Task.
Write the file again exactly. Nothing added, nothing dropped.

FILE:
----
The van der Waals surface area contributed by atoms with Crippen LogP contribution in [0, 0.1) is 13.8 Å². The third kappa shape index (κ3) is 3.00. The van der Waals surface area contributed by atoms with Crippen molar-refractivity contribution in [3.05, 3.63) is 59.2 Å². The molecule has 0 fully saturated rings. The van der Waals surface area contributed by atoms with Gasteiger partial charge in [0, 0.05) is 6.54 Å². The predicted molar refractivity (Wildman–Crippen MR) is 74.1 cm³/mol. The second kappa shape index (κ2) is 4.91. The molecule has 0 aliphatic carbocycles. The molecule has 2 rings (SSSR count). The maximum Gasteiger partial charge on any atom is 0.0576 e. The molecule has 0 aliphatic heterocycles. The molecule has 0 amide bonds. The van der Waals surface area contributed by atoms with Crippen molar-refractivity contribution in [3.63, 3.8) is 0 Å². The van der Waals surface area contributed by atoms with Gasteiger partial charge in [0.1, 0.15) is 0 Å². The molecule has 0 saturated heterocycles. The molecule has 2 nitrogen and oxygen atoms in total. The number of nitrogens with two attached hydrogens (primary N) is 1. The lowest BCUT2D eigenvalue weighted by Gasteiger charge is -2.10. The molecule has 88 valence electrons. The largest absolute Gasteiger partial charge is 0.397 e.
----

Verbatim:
The van der Waals surface area contributed by atoms with Crippen LogP contribution in [0, 0.1) is 13.8 Å². The third kappa shape index (κ3) is 3.00. The van der Waals surface area contributed by atoms with Crippen molar-refractivity contribution in [3.05, 3.63) is 59.2 Å². The molecule has 0 fully saturated rings. The van der Waals surface area contributed by atoms with Gasteiger partial charge in [0, 0.05) is 6.54 Å². The predicted molar refractivity (Wildman–Crippen MR) is 74.1 cm³/mol. The second kappa shape index (κ2) is 4.91. The molecule has 0 aliphatic carbocycles. The molecule has 2 rings (SSSR count). The maximum Gasteiger partial charge on any atom is 0.0576 e. The molecule has 0 aliphatic heterocycles. The molecule has 0 amide bonds. The van der Waals surface area contributed by atoms with Crippen molar-refractivity contribution in [3.63, 3.8) is 0 Å². The van der Waals surface area contributed by atoms with Gasteiger partial charge in [0.1, 0.15) is 0 Å². The molecule has 0 saturated heterocycles. The molecule has 2 nitrogen and oxygen atoms in total. The number of nitrogens with two attached hydrogens (primary N) is 1. The lowest BCUT2D eigenvalue weighted by Gasteiger charge is -2.10. The molecule has 88 valence electrons. The largest absolute Gasteiger partial charge is 0.397 e.